How can you help patients who are experiencing hair loss?

Hair loss can occur for many reasons, but the most common type of hair loss that i see is androgenetic alopecia. This is an inherited type of gradual hair thinning. Most people recognize this type of hair loss in men because the pattern is so characteristic, but in women, the process is more subtle, starts a little later in life, and can pick up speed at menopause. Fortunately, there are many approaches to this problem: topical medications, light treatments, camouflage techniques, and hair transplants, to name a few. It's important to take a complete history, do a thorough exam and appropriate lab work, and discuss all the available options, because hair loss is an emotionally fraught diagnosis, especially in women and young men.

How does diet affect your skin?

Since my background and interest are in nutrition, I have so much to say on this topic, I don't think I could begin to address all the answers to that question in a column. Suffice it to say that I advocate a whole foods/plant-based diet. I like the simple way Michael Pollan puts it: "Eat real food (not too much), mostly plants". I spend a great deal of time interviewing acne and rosacea patients about dietary habits. Often these conditions are more of a "subtraction problem" than they are an "addition problem". Sometimes, what we need to address is what to eliminate or reduce, rather than what prescription to write. I counsel my acne patients to avoid cow's milk, whey protein, and foods with a high glycemic index like white starches, sugary drinks, and sweets. I ask all my rosacea patients to consider eliminating or reducing alcohol, especially red wine.

Have you ever seen skin conditions that you are unable to diagnose? Do you ever get stumped?

Of course I've seen skin conditions that have stumped me, but there are many ways to approach a diagnostic challenge. I believe in the power of slow medicine: taking the time to elicit a complete history and to expose and examine the patient completely can go a long way to solving mysteries. It can also be helpful to know your patients over time--continuity of care is a powerful tool!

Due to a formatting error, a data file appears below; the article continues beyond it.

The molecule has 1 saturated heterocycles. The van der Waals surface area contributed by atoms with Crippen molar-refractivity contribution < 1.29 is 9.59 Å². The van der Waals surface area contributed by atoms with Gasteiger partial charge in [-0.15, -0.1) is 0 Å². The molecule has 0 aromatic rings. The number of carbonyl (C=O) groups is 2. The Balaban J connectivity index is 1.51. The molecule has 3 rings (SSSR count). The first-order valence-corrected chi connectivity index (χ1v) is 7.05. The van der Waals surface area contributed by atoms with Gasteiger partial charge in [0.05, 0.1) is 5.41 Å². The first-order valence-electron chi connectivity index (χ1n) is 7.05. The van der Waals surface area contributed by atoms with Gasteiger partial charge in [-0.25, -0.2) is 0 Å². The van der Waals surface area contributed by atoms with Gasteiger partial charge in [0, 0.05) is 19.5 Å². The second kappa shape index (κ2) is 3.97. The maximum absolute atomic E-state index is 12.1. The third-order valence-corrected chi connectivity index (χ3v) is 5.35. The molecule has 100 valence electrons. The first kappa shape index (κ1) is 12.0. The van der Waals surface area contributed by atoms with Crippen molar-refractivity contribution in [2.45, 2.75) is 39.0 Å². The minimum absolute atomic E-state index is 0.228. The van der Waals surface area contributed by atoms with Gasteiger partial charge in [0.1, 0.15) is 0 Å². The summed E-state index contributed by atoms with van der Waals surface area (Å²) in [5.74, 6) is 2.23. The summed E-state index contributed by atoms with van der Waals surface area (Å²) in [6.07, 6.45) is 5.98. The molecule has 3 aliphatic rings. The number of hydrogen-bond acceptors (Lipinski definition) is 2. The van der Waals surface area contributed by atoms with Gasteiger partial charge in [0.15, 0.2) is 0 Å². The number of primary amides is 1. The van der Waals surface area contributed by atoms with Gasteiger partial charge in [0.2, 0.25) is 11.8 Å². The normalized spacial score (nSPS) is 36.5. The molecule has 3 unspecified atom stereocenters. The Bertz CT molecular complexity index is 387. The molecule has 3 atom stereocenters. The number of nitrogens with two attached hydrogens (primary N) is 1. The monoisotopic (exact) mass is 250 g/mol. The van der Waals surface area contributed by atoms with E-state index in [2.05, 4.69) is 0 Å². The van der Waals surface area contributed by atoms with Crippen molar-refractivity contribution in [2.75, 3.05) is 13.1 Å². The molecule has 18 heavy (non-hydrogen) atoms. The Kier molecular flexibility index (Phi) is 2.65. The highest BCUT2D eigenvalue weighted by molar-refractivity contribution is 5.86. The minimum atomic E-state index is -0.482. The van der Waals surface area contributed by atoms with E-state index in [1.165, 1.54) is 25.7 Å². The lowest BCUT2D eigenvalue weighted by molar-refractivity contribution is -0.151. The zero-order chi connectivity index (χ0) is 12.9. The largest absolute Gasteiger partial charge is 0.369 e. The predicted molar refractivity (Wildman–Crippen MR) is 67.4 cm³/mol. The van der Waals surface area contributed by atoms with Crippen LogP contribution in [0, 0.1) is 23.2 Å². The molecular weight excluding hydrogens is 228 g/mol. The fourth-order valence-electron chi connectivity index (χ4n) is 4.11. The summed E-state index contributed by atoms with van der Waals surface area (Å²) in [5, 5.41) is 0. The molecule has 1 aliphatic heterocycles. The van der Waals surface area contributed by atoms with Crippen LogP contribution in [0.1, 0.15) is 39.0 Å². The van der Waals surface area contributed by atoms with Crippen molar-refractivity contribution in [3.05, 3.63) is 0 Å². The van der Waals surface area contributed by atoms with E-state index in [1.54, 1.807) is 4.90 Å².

I can think of an example: I saw a young man who happened to be an identical twin. Neither twin had experienced significant acne during the teenage years, but this young man suddenly developed severe cystic acne in his twenties. I couldn't imagine why this was happening out of the blue, but i suspected there must be some outside force at work. Sure enough, when I delved, it turned out the patient had been given an IV agent for an imaging study, and that triggered his terrible acne flare. If I didn't know him and his identical twin brother over the years, or if I didn't dig deeply into his recent history, I might never have figured out the cause of his issue.

Fortunately, skin is accessible to biopsy easily, and I work with some incredible dermatopathologists who can offer invaluable assistance. Finally, there is no shame in enlisting the help of other clinicians--sometimes it takes a village! Electronic medical records make it a bit easier to share information with other physicians, which can really create some synergy in difficult cases, and I try to leverage that. Of course, it also helps to have a solid relationship with the patient--physician-patient "teamwork" can make all the difference in tough cases.

Schedule your appointment with Dr. Jennifer Goldwasser at 210 N. Central Avenue, Suite 320 in Hartsdale by calling 914-422-3376 and learn more at her website at